6“I know that I seem to you to speak bitterly and harshly. But reflect, in the first place, that physicians, too, treat many patients by cautery and surgery, when they cannot be cured in any other way; 2and, in the second place, that it is not my wish or my pleasure to speak thus. Hence I have this further reproach to bring against you, that you have provoked me to this discourse. As for yourselves, if you do not like what I say, do not continue this conduct for which you are being and must ever be reproached. If my words do wound some of you, how much more do your actions wound both me and all the rest of the Romans ! 3Accordingly, if you are vexed in very truth, change your course, so that I may praise and recompense you; for that I am not harsh by nature and that I have accomplished, subject to human limitations, everything it was proper for a good law-giver to do, even you cannot fail to realize.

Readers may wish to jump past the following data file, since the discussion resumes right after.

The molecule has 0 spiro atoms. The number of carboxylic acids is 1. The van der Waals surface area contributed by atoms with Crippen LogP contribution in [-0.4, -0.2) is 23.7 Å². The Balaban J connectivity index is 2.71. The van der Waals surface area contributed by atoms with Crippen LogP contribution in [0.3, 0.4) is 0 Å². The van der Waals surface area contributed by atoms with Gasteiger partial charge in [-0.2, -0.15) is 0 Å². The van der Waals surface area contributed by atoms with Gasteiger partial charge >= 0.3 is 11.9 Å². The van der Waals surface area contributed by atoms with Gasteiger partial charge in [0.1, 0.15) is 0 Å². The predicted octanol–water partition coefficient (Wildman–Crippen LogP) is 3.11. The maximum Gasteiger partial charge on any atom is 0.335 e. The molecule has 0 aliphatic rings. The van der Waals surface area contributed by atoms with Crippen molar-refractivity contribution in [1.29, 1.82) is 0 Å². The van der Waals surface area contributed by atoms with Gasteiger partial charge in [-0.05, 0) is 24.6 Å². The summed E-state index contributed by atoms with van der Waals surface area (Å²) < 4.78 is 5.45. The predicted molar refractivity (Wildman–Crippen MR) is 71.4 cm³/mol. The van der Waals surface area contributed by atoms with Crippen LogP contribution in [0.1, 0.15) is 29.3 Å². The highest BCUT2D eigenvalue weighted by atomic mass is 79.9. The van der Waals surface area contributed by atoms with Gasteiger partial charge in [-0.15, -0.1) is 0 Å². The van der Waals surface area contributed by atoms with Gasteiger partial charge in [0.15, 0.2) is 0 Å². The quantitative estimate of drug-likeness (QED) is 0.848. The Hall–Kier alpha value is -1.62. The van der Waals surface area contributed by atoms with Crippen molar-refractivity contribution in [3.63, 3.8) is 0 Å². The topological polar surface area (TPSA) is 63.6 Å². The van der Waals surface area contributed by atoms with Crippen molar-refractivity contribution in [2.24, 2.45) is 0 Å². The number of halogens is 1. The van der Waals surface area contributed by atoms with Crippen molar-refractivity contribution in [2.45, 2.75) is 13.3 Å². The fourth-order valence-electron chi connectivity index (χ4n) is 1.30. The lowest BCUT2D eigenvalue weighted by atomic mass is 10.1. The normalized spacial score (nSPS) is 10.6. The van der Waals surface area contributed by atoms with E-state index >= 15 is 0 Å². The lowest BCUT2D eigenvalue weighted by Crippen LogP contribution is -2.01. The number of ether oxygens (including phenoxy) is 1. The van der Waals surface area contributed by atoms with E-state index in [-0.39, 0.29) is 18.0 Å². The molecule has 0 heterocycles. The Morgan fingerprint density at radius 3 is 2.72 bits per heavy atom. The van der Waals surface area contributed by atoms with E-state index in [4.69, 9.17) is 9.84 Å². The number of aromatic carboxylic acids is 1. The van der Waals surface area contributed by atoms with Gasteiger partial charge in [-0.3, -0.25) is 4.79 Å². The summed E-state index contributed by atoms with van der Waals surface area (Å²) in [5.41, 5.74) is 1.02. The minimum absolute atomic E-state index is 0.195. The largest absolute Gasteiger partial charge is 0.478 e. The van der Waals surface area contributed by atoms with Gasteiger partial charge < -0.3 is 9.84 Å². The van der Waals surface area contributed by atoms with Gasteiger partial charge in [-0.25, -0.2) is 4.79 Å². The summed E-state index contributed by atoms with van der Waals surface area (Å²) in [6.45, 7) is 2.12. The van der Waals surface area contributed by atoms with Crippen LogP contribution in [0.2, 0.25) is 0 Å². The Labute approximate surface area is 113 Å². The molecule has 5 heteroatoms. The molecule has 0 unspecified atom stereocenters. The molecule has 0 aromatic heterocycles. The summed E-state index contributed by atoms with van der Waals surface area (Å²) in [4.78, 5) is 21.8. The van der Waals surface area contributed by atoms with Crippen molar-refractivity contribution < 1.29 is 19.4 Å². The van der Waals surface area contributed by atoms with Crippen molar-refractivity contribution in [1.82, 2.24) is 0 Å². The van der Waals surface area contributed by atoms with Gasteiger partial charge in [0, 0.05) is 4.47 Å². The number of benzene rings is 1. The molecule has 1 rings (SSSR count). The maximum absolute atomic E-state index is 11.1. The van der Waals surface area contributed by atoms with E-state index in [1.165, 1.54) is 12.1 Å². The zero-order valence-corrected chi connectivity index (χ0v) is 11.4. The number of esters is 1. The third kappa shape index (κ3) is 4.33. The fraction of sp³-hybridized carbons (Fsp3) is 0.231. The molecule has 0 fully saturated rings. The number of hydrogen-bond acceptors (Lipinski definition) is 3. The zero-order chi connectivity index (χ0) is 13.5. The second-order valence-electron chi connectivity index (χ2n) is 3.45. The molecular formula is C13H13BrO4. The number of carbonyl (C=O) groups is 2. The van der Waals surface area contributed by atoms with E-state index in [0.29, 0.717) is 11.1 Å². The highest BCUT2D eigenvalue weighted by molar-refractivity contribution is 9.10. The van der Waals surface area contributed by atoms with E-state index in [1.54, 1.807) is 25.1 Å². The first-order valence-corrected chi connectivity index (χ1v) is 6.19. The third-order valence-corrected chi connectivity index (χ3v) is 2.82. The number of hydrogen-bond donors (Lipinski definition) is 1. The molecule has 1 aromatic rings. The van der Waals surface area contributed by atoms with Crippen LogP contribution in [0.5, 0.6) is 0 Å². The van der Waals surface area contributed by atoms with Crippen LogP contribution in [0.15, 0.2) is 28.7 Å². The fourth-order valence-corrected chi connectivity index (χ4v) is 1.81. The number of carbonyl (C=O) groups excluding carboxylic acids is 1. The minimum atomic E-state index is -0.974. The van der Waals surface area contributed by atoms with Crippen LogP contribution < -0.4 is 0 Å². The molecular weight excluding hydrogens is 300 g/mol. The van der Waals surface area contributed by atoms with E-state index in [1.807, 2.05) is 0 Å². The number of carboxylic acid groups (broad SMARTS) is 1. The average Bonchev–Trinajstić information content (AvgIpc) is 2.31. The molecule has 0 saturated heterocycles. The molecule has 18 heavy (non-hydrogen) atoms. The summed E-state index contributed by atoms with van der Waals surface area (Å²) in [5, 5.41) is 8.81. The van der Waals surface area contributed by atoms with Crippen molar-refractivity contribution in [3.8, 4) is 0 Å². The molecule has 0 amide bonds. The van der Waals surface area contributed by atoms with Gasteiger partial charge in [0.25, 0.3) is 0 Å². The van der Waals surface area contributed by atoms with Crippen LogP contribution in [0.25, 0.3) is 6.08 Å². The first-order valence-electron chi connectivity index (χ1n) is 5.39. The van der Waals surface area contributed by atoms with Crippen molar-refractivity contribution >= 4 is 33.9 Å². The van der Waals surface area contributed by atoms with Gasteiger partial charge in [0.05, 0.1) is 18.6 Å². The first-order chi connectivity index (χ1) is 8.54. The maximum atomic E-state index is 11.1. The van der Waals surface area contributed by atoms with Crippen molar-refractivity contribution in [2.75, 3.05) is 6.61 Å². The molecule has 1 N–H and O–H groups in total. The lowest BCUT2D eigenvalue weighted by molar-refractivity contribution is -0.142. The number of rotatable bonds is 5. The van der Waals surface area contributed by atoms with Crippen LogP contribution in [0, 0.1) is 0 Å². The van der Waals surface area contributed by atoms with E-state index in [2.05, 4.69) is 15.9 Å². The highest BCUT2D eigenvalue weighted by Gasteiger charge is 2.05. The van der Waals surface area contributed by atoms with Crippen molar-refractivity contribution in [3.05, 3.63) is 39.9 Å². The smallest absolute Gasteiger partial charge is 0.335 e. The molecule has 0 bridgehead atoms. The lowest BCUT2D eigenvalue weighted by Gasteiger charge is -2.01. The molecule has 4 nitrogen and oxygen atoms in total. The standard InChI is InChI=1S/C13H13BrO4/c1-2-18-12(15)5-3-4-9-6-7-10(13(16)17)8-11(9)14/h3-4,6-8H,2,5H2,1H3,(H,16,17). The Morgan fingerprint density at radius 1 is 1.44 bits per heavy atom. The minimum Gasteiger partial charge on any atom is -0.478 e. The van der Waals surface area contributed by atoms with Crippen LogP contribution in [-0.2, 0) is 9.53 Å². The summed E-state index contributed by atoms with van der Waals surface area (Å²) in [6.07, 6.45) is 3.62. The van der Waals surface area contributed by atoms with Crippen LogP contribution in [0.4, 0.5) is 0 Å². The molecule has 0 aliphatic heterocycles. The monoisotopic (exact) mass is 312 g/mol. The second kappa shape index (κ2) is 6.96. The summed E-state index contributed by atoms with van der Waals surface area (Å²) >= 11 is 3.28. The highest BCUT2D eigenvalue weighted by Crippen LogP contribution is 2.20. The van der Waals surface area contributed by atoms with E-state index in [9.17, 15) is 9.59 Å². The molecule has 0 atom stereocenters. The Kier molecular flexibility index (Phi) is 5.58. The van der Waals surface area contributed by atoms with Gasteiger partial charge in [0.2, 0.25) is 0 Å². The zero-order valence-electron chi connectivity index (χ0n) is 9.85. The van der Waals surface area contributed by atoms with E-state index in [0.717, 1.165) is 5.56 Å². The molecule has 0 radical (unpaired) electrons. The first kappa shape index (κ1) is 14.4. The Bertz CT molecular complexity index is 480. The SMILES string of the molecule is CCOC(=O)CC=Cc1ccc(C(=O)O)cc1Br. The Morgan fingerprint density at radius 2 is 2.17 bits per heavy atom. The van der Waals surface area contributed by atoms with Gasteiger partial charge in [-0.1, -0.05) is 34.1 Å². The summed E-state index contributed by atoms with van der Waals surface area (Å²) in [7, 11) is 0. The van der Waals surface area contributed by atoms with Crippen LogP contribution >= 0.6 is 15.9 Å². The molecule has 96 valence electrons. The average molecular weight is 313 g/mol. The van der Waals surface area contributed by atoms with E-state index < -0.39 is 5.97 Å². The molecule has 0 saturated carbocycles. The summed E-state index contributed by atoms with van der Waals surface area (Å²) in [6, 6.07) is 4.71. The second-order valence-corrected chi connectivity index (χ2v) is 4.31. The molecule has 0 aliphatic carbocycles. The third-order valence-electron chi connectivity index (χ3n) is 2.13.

4“Indeed, it was never permitted to any man, even in olden times, to neglect marriage and the begetting of children; but from the very outset, when the government was first established, strict laws were made regarding these matters, and subsequently many decrees were passed by both the senate and the people, which it would be superfluous to enumerate here. 5I, now, have increased the penalties for the disobedient, in order that through fear of becoming liable to them you might be brought to your senses; and to the obedient I have offered a more numerous and greater prizes than are given for any other display of excellence, in order that for this reason, if for no other, you might be persuaded to marry and beget children. 6Yet you have not striven for any of the recompenses nor feared any of the penalties, but have shown contempt for all these measures and have trodden them all underfoot, as if you were not living in a civilized community. You talk, forsooth, about this ‘free’ and ‘untrammelled’ life that you have adopted, without wives and without children; but you are not a whit better than brigands or the most savage of beasts. 7For surely it is not your delight in a solitary existence that leads you to live without wives, nor is there one of you who either eats alone or sleeps alone; no, what you want is to have full liberty for wantonness and licentiousness. 2Yet I allowed you to pay your court to girls still of tender years and not yet ripe for marriage, in order that, classed as prospective bridegrooms, you might live as family men should; and I permitted those not in the senatorial order to wed freedwomen, so that, if anyone through love or intimacy of any sort should be disposed to such a course, he might go about it lawfully. 3And I did not limit you rigidly even to this, but at first gave you three whole years in which to make your preparations, and later two. Yet not even so, by threatening, or urging, or postponing, or entreating, have I accomplished anything. 4For you see for yourselves how much more numerous you are than the married men, when you ought by this time to have provided us with as many children besides, or rather with several times your number. How otherwise can families continue? How can the State be preserved, if we neither marry nor have children? 5For surely you are not expecting men to spring up from the ground to succeed to your goods and to the public interests, as the myths describe! And yet it is neither right nor creditable that our race should cease, and the name of Romans be blotted out with us, and the city be given over to foreigners—Greeks or even barbarians. 6Do we not free our slaves chiefly for the express purpose of making out of them as many citizens as possible? And do we not give our allies a share in the government in order that our numbers may increase? And do you, then, who are Romans from the beginning and claim as your ancestors the famous Marcii, the Fabii, the Quintii, the Valerii, and the Julii, do you desire that your families and names alike shall perish with you? 8Nay, I for my part am ashamed that I have been forced even to mention such a thing. Have done with your madness, then, and stop at last to reflect, that with many dying all the time by disease and many in war it is impossible for the city to maintain itself, unless its population is continually renewed by those who are ever and anon being born.